An Australian filmmaker plans to swim across the Pacific Ocean from Japan to the US in a giant plastic bottle, plowing through a huge floating garbage dump to highlight marine pollution.
Richard Pain said he realized that swimming 9,000km from Japan to California was “completely mad,” but said he hoped it inspired others to think more about the environment.
“If I can do something this crazy, everybody else can do something,” he said on Friday. “Whether it’s recycle, reuse, rethink, stop using single use plastics ... just change their behavior in some simple way.”
Pain, 45, plans to swim in a giant recycled plastic water bottle made out of thousands of smaller plastic water bottles. The structure, which he said is under design, is intended to protect him from the hazards of the ocean.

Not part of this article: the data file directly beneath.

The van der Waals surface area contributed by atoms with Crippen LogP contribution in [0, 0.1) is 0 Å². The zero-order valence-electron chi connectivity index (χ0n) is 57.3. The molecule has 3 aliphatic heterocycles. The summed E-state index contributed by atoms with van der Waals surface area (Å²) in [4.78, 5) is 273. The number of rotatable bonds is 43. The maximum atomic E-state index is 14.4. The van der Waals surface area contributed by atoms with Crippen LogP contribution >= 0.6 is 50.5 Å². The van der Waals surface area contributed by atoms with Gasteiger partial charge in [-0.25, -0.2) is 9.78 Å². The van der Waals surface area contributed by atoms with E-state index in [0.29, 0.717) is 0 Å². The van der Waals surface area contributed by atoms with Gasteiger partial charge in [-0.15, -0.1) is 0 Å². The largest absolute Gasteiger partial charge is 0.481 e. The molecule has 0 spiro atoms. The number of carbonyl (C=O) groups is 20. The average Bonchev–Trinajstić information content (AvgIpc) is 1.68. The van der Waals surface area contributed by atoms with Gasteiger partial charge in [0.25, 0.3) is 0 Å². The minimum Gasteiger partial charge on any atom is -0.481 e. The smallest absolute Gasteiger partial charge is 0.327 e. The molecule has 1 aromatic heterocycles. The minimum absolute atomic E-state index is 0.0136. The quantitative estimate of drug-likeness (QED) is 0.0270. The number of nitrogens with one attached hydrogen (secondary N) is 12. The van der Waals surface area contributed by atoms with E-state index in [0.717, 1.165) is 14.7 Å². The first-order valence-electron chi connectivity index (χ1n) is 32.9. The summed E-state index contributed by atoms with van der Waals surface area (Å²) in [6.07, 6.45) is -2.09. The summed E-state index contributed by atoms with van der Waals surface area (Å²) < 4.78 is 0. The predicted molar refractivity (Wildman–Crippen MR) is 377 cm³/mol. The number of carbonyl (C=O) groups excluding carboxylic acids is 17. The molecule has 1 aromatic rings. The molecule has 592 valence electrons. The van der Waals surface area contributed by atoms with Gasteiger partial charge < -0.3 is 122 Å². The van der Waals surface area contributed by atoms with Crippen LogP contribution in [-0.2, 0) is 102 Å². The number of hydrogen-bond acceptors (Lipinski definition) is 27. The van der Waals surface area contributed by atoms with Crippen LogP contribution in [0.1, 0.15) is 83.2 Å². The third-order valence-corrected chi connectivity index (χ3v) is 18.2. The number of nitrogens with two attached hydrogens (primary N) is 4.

“All the small bottles will be in the shape of one big bottle,” he said. “I’m trying to create the iconic media image ... a man swimming in the middle of the Pacific Ocean inside a giant plastic water bottle.”
Pain said his journey would take him through what is known as the North Pacific Gyre or the Great Pacific Garbage Patch — an area twice the size of Texas full of plastic garbage to a depth of about 6m.
Because of four competing ocean currents that operate in a clockwise direction, the garbage thrown off ships and blown off land has accumulated in a becalmed area in the center, posing risks to birds and marine life.
The area is “choked” with plastic items, which can be sponges for toxins, varying in size from a kayak to the tiniest wisps of plastic, Pain said.
“To the eye as you look across it, it undulates like regular ocean, but when you look down into it, yeah, it’s just plastic everywhere,” he said. “It’s ocean, but it’s kind of like soupy ocean.”
Pain, who plans to embark on his trip in 2011, said he would swim up to 10 hours a day, five days a week and spend his weekends recovering onboard a ship following his course.